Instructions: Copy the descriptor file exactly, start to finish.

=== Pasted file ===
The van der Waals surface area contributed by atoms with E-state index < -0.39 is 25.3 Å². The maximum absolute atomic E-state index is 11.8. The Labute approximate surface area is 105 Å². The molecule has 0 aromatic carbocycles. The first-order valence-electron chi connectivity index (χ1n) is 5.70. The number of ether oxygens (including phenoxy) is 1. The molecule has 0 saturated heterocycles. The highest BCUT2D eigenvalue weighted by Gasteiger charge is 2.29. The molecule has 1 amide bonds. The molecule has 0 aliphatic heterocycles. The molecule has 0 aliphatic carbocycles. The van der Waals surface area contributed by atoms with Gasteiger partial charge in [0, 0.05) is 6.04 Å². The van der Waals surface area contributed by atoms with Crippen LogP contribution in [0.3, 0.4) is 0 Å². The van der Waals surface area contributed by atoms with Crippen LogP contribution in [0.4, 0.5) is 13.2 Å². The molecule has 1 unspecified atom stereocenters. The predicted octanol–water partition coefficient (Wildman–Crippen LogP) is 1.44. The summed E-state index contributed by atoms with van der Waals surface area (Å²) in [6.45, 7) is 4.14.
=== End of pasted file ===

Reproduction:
The van der Waals surface area contributed by atoms with E-state index < -0.39 is 25.3 Å². The maximum absolute atomic E-state index is 11.8. The Labute approximate surface area is 105 Å². The molecule has 0 aromatic carbocycles. The first-order valence-electron chi connectivity index (χ1n) is 5.70. The number of ether oxygens (including phenoxy) is 1. The molecule has 0 saturated heterocycles. The highest BCUT2D eigenvalue weighted by Gasteiger charge is 2.29. The molecule has 1 amide bonds. The molecule has 0 aliphatic heterocycles. The molecule has 0 aliphatic carbocycles. The van der Waals surface area contributed by atoms with Gasteiger partial charge in [0, 0.05) is 6.04 Å². The van der Waals surface area contributed by atoms with Crippen LogP contribution in [0.3, 0.4) is 0 Å². The van der Waals surface area contributed by atoms with Crippen LogP contribution in [0.4, 0.5) is 13.2 Å². The molecule has 1 unspecified atom stereocenters. The predicted octanol–water partition coefficient (Wildman–Crippen LogP) is 1.44. The summed E-state index contributed by atoms with van der Waals surface area (Å²) in [6.45, 7) is 4.14.